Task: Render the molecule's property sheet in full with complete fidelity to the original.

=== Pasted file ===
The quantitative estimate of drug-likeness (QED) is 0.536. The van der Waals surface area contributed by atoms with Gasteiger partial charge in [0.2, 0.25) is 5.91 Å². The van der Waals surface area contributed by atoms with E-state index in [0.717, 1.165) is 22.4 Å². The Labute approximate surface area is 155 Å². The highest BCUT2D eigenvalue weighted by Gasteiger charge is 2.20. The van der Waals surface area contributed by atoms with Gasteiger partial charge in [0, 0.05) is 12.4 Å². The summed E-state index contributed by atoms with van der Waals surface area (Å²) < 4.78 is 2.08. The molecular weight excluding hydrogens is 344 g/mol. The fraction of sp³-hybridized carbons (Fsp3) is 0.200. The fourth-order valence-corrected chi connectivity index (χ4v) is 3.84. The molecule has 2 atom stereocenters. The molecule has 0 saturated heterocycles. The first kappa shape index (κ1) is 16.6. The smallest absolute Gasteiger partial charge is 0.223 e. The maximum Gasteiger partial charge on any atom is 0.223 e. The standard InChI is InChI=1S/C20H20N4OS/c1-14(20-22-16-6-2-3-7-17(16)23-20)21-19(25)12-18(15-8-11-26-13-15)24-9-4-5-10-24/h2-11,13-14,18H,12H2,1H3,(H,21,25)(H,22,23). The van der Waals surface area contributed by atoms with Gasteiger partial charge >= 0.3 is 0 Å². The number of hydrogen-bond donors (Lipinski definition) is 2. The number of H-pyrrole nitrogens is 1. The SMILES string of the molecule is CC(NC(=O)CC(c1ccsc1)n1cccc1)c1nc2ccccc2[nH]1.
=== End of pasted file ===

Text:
The quantitative estimate of drug-likeness (QED) is 0.536. The van der Waals surface area contributed by atoms with Gasteiger partial charge in [0.2, 0.25) is 5.91 Å². The van der Waals surface area contributed by atoms with E-state index in [0.717, 1.165) is 22.4 Å². The Labute approximate surface area is 155 Å². The highest BCUT2D eigenvalue weighted by Gasteiger charge is 2.20. The van der Waals surface area contributed by atoms with Gasteiger partial charge in [0, 0.05) is 12.4 Å². The summed E-state index contributed by atoms with van der Waals surface area (Å²) < 4.78 is 2.08. The molecular weight excluding hydrogens is 344 g/mol. The fraction of sp³-hybridized carbons (Fsp3) is 0.200. The fourth-order valence-corrected chi connectivity index (χ4v) is 3.84. The molecule has 2 atom stereocenters. The molecule has 0 saturated heterocycles. The first kappa shape index (κ1) is 16.6. The smallest absolute Gasteiger partial charge is 0.223 e. The maximum Gasteiger partial charge on any atom is 0.223 e. The standard InChI is InChI=1S/C20H20N4OS/c1-14(20-22-16-6-2-3-7-17(16)23-20)21-19(25)12-18(15-8-11-26-13-15)24-9-4-5-10-24/h2-11,13-14,18H,12H2,1H3,(H,21,25)(H,22,23). The van der Waals surface area contributed by atoms with Gasteiger partial charge >= 0.3 is 0 Å². The number of hydrogen-bond donors (Lipinski definition) is 2. The number of H-pyrrole nitrogens is 1. The SMILES string of the molecule is CC(NC(=O)CC(c1ccsc1)n1cccc1)c1nc2ccccc2[nH]1.